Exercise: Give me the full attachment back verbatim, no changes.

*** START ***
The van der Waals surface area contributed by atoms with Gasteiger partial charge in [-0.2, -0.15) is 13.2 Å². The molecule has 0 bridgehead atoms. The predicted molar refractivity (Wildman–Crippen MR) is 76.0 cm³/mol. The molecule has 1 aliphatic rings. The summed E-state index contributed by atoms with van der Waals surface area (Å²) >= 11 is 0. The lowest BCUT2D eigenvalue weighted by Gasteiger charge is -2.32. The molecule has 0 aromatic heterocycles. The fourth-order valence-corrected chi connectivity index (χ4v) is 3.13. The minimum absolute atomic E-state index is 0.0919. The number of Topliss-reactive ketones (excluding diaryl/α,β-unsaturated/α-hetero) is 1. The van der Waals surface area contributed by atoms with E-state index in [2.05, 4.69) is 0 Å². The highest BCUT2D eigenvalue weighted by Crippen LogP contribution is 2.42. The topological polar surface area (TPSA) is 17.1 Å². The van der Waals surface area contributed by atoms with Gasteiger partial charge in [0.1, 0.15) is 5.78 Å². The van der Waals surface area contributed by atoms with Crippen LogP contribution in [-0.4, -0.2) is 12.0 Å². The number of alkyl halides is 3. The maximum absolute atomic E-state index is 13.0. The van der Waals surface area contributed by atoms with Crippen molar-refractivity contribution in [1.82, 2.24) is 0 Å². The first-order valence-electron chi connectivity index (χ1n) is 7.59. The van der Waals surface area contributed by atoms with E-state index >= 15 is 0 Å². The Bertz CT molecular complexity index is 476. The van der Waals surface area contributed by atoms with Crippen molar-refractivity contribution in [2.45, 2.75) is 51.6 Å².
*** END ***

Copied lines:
The van der Waals surface area contributed by atoms with Gasteiger partial charge in [-0.2, -0.15) is 13.2 Å². The molecule has 0 bridgehead atoms. The predicted molar refractivity (Wildman–Crippen MR) is 76.0 cm³/mol. The molecule has 1 aliphatic rings. The summed E-state index contributed by atoms with van der Waals surface area (Å²) >= 11 is 0. The lowest BCUT2D eigenvalue weighted by Gasteiger charge is -2.32. The molecule has 0 aromatic heterocycles. The fourth-order valence-corrected chi connectivity index (χ4v) is 3.13. The minimum absolute atomic E-state index is 0.0919. The number of Topliss-reactive ketones (excluding diaryl/α,β-unsaturated/α-hetero) is 1. The van der Waals surface area contributed by atoms with E-state index in [2.05, 4.69) is 0 Å². The highest BCUT2D eigenvalue weighted by Crippen LogP contribution is 2.42. The topological polar surface area (TPSA) is 17.1 Å². The van der Waals surface area contributed by atoms with Gasteiger partial charge in [0.1, 0.15) is 5.78 Å². The van der Waals surface area contributed by atoms with Crippen LogP contribution in [-0.4, -0.2) is 12.0 Å². The number of alkyl halides is 3. The maximum absolute atomic E-state index is 13.0. The van der Waals surface area contributed by atoms with Crippen molar-refractivity contribution in [1.82, 2.24) is 0 Å². The first-order valence-electron chi connectivity index (χ1n) is 7.59. The van der Waals surface area contributed by atoms with E-state index >= 15 is 0 Å². The Bertz CT molecular complexity index is 476. The van der Waals surface area contributed by atoms with Crippen molar-refractivity contribution in [2.45, 2.75) is 51.6 Å².